“I’d been volunteering with ReWA for about a year when I was asked to host a cooking party for two supporters who had offered to teach a class on how to make authentic Bariis, or Somali rice,” she says. The meal served as a conversation starter to talk more about refugees and the work that ReWA does, and led to the idea of putting together a whole cookbook of recipes from refugees.
In the months that followed, Simmons and a team consisting of a portrait photographer, food photographer, food and prop stylists, and a set designer (all volunteers and primarily female), hosted potluck English Second Language classes as a way to compile recipes and stories from local refugees from more than 30 countries, including China, Somalia, Ethiopia, Iraq, Iran, Afghanistan, Thailand, Mexico, Russia, Ukraine, Poland, and Columbia.
“It was profoundly moving to have the opportunity to listen to these powerful journey stories,” Simmons says. “Along with the harrowing experiences, loss, and heartbreak, I witnessed unbelievable strength and resilience. It was a true honor to be entrusted with recording the events shared with us. The portrait shoots were remarkable— most people were genuinely excited to have their photo taken by a professional photographer, and many dressed up for the occasion.”
The end result of the collection of recipes, photos, and stories is the Recipes for Refuge ($35) cookbook, which includes not only the recipes from counties across the globe, but also the stories of how the women featured journeyed to the U.S. and what they left behind. Simmons says she hopes that the cookbook will help bridge an understanding between the refugee population in the U.S. and people who may not think or know much about them.
“All of the people that I met had incredible and often traumatic life stories, and yet they are finding their way here.” — Betina Simmons, ReWA
“Through the stories, portraits, and recipes in this book, the reader can really see the individuals and perhaps get to know them a little,” Simmons says. “Our hope is that this project fosters understanding and empathy for those impelled by untenable situations beyond their control to leave all that they knew and loved behind for a chance at survival, safety, and freedom. All of the people that I met had incredible and often traumatic life stories, and yet they are finding their way here, learning a new language, securing work—often completely starting over because their credentials don’t apply, many managing to send money to loved ones left behind.”
And of course just as much as learning the stories, you learn delicious recipes, too. Excerpted here is one of Simmons’ favorites: jiaozi, or dumplings. The recipe is from a refugee from Northern China named Annie Liu, who grew up in the small farming community of Heilongjiang Province.
Growing up, Liu’s family didn’t have much money, but they made jiaozi on special occasions like the Lunar New Year. Now, Liu works as an accounts payable specialist for ReWA—her job for over 20 years—and has the means to make jiaozi more than just once a year, although they are still very special to her. And knowing this recipe’s origins, it surely will be to you, too.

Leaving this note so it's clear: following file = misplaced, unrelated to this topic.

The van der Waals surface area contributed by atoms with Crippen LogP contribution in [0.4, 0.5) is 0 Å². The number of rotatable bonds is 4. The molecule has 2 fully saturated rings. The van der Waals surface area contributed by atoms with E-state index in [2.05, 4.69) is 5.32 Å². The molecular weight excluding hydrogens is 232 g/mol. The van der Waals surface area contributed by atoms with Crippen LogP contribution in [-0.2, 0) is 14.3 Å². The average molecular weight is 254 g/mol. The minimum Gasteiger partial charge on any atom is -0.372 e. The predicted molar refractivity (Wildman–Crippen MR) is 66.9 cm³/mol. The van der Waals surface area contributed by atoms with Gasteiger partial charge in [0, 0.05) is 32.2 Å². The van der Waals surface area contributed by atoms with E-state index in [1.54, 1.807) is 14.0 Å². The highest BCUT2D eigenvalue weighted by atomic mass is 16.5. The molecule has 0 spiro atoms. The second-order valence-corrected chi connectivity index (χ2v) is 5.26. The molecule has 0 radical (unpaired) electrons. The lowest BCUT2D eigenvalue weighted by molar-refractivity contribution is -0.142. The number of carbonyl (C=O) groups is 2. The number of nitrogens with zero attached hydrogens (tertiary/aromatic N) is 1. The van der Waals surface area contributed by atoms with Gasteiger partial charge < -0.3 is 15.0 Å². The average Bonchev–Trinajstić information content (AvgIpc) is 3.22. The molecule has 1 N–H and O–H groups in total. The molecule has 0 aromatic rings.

Jiaozi (excerpted from the Recipes for Refuge cookbook)
For the dough:
*Note: You can also use wonton wrappers in place of dough, to save time.
3/4 – 1 cup cold water
2 cups all-purpose flour, plus extra for dusting
For the filling:
1 Tbsp vegetable oil
3 small fried tofu cakes, chopped to the size of grains of rice
2 cups fresh shiitake mushrooms, chopped to the size of grains of rice
1/2 tsp ginger, minced
1 pinch ground Szechuan pepper powder
1 pinch ground anise powder
3 Tbsp soy sauce
1 tsp salt, plus more as needed
1/2 napa cabbage, thinly sliced
1 small bunch of fresh dill, chopped
To make the dough:
1. Add up to three-fourths cup of very cold water into the flour while continuously stirring. Knead the dough, adding more water if needed, to make it nice and pliable.
2. Cover with a clean dish towel and set aside. (Annie says her mother used to cover the dough with a dish towel, but she was very particular about it being freshly washed, and, thus, extra clean.)
To make the filling:
1. Heat the oil on medium in a wok. Add the tofu and mushrooms, and mix for one minute. Add the ginger, Szechuan pepper powder, anise powder, soy sauce, and salt. Mix until cooked through. Set aside.
2. Sprinkle a little salt over the cabbage slices. Wait two minutes, then layer the slices between two sheets of paper towels and gently press out any excess water.
3. Add the cabbage and dill into the cooked mixture. Add more salt as needed.
1. Dust a cutting board with flour. Roll the dough into a rope, about an inch-and-a-half in diameter. Cute the rope of dough into small half-inch coin-shaped pieces. Use a rolling pin to shape the small pieces of dough into thin circles, about three-and-a-half inches in diameter.
2. Dust the rolling pin and circles of dough with more flour to prevent sticking.
3. Place one tablespoon of filling int the center of each thin circle of dough. Fold each into a semicircle, press the edges together, and give the dumplings a little twist to seal the dough tightly and prevent the filling from leaking.
4. If boiling, bring a pot of water to a boil. Add several dumplings at once. Stir gently to prevent them from sticking to one another. Once the dumplings fill with air and puff up like balloons, use a slotted spoon to take them out and place them in a colander to drain. Once drained, transfer the dumplings to a dish lined with aluminum foil.
5. If steaming, place the dumplings on a well-oiled surface in a steamer basket over boiling water. Steam for approximately six minutes, or until done.
Did you like this recipe from the Recipes for Refuge cookbook? Get more healthy recipe ideas in Well+Good’s Cook With Us Facebook group—and share your own faves there, too!
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